It was, after all, not, per se, the people of Germany who killed six million Jews but rather primarily Hitler, Goebbels, Himmler, Reinhard Heydrich, the SS and Gestapo, and those down the line assigned to the concentration camps to carry out the task. It must always be borne in mind that Hitler came to power in January, 1933, not through the majority will of the people, but through a one-third plurality vote, which split between the Nazis, the Social Democrats, receiving 20%, and the Communists, receiving 17%, several minor parties combining for the rest in silence. Since the combination of the Socialist Social Democrats and the Communists could form a near majority, elderly President von Hindenburg and Chancellor Franz von Papen, believing they could control Hitler as their puppet from behind the scenes of the shadow box, and fearing otherwise a Commnust takeover of Germany, placed Hitler and his Nazi Party in power. It was this backroom deal, supported by the Junkers of the military class in Prussia, which gave to the world and to the German people the insane Adolf Hitler, with his already well-formed, power-mad Machiavellian traits, using, not emotionally, but quite deliberately, to stir prejudices and frustrations, already extant and seeking vent, together in a witches' brew of barley and rye and newt out of Macbeth, acting the while as The Prince, the handy-dandy of the Jew as the scapegoat to coalesce a minority of ignorant German workers, oppressed in fact economically during the twenties following the World War in which many of them had fought and lost to their lasting disgrace; it was Hitler and his henchmen who gave voice to these chords of hatred, coalesced around scapegoating an identifiable minority to provide a sense of regeneration of national pride, blaming the Jew in their midst conveniently for their downgoing as Supermen.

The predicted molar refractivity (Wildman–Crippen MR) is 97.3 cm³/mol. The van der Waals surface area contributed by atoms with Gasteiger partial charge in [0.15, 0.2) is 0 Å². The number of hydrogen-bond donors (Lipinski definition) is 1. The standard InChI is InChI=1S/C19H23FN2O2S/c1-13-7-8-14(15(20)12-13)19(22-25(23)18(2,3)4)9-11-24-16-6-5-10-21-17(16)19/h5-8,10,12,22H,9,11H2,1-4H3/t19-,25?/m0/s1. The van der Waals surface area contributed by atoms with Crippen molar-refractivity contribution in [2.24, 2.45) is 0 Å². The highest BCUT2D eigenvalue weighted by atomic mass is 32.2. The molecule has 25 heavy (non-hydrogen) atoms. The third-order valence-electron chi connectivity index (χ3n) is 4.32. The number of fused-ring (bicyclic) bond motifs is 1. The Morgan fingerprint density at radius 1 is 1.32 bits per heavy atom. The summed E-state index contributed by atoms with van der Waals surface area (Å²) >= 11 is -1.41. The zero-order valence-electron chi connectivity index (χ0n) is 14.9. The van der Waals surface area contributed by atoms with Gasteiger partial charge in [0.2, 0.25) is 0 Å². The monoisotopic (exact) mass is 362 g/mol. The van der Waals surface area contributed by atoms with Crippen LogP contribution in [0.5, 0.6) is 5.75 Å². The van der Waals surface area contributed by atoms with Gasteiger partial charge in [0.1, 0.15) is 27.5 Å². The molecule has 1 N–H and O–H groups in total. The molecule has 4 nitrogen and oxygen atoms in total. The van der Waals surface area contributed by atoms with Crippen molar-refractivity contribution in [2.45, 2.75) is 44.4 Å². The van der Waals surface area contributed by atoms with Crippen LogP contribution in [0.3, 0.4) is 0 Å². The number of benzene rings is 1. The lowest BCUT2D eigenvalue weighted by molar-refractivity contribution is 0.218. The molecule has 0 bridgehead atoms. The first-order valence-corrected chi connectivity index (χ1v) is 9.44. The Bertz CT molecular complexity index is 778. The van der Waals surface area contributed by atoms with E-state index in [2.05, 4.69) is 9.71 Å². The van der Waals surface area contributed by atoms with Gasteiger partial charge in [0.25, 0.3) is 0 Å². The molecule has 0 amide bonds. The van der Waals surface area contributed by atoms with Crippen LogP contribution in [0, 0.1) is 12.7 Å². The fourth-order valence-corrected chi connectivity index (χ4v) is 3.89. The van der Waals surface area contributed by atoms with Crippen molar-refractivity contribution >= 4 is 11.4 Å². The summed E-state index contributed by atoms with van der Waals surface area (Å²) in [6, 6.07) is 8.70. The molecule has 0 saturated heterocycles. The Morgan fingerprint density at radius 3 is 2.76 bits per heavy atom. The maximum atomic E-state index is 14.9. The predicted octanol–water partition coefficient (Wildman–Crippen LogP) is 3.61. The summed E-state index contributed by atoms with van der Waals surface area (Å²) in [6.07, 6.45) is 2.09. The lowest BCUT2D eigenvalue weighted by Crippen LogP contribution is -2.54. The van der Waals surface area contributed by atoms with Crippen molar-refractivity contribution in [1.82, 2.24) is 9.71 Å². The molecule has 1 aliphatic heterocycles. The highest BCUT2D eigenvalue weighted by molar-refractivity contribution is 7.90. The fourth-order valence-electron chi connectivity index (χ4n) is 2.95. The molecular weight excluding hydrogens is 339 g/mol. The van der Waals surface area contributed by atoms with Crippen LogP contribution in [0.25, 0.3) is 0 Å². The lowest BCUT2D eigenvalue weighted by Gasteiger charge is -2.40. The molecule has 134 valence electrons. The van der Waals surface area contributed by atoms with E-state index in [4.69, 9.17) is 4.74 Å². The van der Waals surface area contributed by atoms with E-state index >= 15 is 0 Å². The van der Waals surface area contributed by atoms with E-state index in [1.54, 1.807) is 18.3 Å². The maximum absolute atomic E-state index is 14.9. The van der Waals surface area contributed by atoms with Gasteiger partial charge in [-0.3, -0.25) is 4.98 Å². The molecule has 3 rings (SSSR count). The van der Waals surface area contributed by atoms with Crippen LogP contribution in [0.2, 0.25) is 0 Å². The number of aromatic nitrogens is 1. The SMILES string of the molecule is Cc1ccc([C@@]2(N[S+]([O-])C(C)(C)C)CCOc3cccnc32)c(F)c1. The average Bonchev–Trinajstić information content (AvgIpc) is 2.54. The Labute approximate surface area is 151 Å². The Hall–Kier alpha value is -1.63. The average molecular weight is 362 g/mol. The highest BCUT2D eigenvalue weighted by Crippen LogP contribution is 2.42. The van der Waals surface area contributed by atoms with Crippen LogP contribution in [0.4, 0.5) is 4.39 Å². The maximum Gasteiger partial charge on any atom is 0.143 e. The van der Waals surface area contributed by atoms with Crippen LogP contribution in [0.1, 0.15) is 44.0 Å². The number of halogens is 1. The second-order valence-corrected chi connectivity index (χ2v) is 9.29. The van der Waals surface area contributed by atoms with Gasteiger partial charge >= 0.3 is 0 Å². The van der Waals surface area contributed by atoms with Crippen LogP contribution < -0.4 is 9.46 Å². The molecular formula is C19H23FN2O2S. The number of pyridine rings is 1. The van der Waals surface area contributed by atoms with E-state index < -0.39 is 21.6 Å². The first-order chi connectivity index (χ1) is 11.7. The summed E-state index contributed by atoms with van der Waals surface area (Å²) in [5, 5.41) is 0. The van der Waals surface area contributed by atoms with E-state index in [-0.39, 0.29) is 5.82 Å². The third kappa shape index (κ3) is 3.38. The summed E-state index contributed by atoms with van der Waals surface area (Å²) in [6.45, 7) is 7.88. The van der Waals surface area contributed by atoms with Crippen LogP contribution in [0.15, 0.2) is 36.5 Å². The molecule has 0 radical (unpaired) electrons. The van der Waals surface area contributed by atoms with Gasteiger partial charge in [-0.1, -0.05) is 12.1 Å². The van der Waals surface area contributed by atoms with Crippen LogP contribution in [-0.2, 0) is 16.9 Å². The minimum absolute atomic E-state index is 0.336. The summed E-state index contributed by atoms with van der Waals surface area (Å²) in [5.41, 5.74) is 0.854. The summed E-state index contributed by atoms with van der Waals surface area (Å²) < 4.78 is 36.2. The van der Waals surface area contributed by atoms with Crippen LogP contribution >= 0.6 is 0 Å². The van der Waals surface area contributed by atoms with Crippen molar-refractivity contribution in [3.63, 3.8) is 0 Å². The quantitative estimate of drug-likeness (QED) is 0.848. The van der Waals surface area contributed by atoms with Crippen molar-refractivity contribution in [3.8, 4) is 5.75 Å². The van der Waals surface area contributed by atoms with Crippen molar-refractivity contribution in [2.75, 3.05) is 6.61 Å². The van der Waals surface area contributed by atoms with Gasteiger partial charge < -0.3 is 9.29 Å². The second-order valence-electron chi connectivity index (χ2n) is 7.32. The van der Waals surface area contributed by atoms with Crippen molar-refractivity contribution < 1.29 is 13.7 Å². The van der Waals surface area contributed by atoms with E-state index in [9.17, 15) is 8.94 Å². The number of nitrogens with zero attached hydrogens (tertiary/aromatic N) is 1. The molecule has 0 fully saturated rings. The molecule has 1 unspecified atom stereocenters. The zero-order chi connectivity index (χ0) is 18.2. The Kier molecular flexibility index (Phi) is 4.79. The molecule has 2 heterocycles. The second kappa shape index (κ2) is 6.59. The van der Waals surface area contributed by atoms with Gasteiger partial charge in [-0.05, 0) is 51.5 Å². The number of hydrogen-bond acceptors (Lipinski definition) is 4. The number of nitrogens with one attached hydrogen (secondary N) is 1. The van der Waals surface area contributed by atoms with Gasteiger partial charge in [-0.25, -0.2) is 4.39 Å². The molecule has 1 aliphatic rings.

It was certainly not Julius Streicher, nor the majority will of the Germans, as Hitler and his pals would have wished the perception be provided to the world, as they sought to do, delivering up yet other scapegoats for blame for their own misdeeds for a dozen years through the Propaganda Ministry run by drama and literature critic, no ignorant worker, Herr Doktor Goebbels. And doing so successfully, even unto some of the post-war judges and prosecutors at Nuremberg, too close in time to the events, too emotionally involved with the stench of death around them and needing handy-dandies of their own to blame for it, the worst of them having already cheated the hangman by the expedient of the Luger laced with strychnine, to see the trick with complete clarity.

Well, look at George Wallace without tears, and you will see Adolf Hitler in the making, with his cohort, Richard M. Nixon, having been made by him in 1968, the Nazi Party in fact, reborn in the U.S.A., from the likes of Alabama and Southern California, the Underground Railroad in Reverse, Measle-Face.

In any event, Mr. Grafton concludes by again stating that the best way to insure the growth of democracy in post-war Germany would be to eliminate all vestiges of Nazi bureaucracy through exile. The war, he says, was neither about atrocities or about violations of the Hague Conventions, but rather was about elimination of fascism. Should German schoolchildren see the Nazis, under guard, taken away for good from their midst, would not the lesson be superior to war crimes tribunals providing the Nazis their rights and voice thus to proclaim their innocence or try to explain their behavior in rational terms? Would it not be superior to dictating the new education to the Germans?